Faculty members at the University of North Carolina School of Dentistry, The Scripps Research Institute (TSRI) and other institutions have discovered links between a set of genes known to promote tumor growth and mucoepidermoid carcinoma, an oral cancer that affects the salivary glands. The discovery could help physicians develop new treatments that target the cancer’s underlying genetic causes.
The research, recently published online ahead of print by the Proceedings of the National Academy of Sciences, shows that a pair of proteins joined together by a genetic mutation – known as CRTC1/MAML2 (C1/M2)– work with MYC, a protein commonly associated with other cancers, to promote the oral cancer’s growth and spread.
The C1/M2 protein is created when the genes encoding CRTC1 and MAML2 mutate into a single gene through a process known as chromosomal translocation. Such mutant “chimera” genes are linked to the formation of several forms of cancer. The team discovered that the C1/M2 protein further activates genetic pathways regulated by MYC, in addition to CREB, to begin a series of cellular changes leading to the development of mucoepidermoid carcinoma.
“The identification of unique interactions between C1/M2 and MYC suggests that drugs capable of disrupting these interactions may have therapeutic potential in the treatment of mucoepidermoid carcinomas,” said Antonio L. Amelio, Ph.D., first author of the study who is now assistant professor with the UNC School of Dentistry and member of the UNC Lineberger Comprehensive Cancer Center.
Researchers have known about the role of C1/M2 and its interactions with another protein CREB in the development of mucoepidermoid carcinoma, and physicians screen patients for the presence of the C1/M2 protein when testing for this cancer. These new findings deepen the understanding of C1/M2’s role by revealing that it works with a family of cancer-associated genes known as the MYC family to drive the cellular changes necessary for a tumor to develop.
“CREB has been regarded as a key accomplice in the progression of some forms of caner but the mechanism has been elusive,” added TSRI biologist Michael Conkright, Ph.D., corresponding author of the study. “This research provides new molecular insights into the role of CREB activation in malignances.”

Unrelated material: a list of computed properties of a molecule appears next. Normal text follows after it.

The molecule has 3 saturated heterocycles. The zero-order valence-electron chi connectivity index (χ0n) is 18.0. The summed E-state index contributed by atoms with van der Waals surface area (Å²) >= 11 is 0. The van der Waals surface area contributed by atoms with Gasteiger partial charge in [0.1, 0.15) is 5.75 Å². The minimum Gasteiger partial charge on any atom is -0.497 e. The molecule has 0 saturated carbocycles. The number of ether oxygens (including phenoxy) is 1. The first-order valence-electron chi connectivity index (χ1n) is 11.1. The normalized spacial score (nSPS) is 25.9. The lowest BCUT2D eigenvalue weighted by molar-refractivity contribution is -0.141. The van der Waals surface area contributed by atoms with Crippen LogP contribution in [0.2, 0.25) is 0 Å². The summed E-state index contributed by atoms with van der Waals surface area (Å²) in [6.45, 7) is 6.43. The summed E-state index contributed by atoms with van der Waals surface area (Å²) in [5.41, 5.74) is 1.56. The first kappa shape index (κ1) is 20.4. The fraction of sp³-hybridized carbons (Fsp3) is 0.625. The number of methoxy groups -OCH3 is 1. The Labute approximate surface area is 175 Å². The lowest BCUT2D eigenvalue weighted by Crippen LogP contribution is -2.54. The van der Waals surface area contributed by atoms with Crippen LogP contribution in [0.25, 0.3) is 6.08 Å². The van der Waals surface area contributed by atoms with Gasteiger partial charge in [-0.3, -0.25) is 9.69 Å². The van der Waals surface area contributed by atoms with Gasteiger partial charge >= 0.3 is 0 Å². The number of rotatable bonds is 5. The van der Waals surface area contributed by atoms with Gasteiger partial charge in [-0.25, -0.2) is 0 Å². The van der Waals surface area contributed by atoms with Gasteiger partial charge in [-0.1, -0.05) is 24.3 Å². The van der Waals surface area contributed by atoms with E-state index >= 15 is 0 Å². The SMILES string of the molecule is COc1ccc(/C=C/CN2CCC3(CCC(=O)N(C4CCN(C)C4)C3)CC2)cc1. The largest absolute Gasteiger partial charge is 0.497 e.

“Our hope is to better understand the role that CREB and CRTCs play in cooperating with other pathways such as MYC to drive the creation and progression of oral, head, and neck cancers. We believe that cross-talk between the CREB signaling network and known cancer-causing networks such as MYC is important for the transition to metastatic disease and that we may be able to exploit this to develop a novel class of therapeutics to battle some cancers,” said Dr. Amelio.
The discovery of these new protein interactions may also reveal insights into the mechanisms behind other cancers that arise due to other genetic mutations involving the CREB and MYC pathways.
In addition to Dr. Amelio and Dr. Conkright, other authors of the study, “CRTC1/MAML2 gain-of-function interactions with MYC create a gene signature predictive of cancers with CREB–MYC involvement,” include Mohammad Fallahi, Franz X. Schaub, Min Zhang, Mariam B. Lawani, Adam S. Alperstein, Mark R. Southern, Brandon M. Young, Lizi Wu, Maria Zajac-Kaye, Frederic J. Kaye, and John L. Cleveland.
The research was supported in part by a Howard Temin Pathway to Independence Award in Cancer Research from the National Cancer Institute (NCI) (K99-CA157954), National Institutes of Health/NCI R01 Grant CA100603, a PGA National WCAD Cancer Research Fellowship and Ruth L. Kirschstein National Research Service Award from the National Cancer Institute (F32-CA134121), the Margaret Q. Landerberger Research Foundation, a Swiss National Foundation Postdoctoral Fellowship and monies from the State of Florida to TSRI’s Scripps Florida.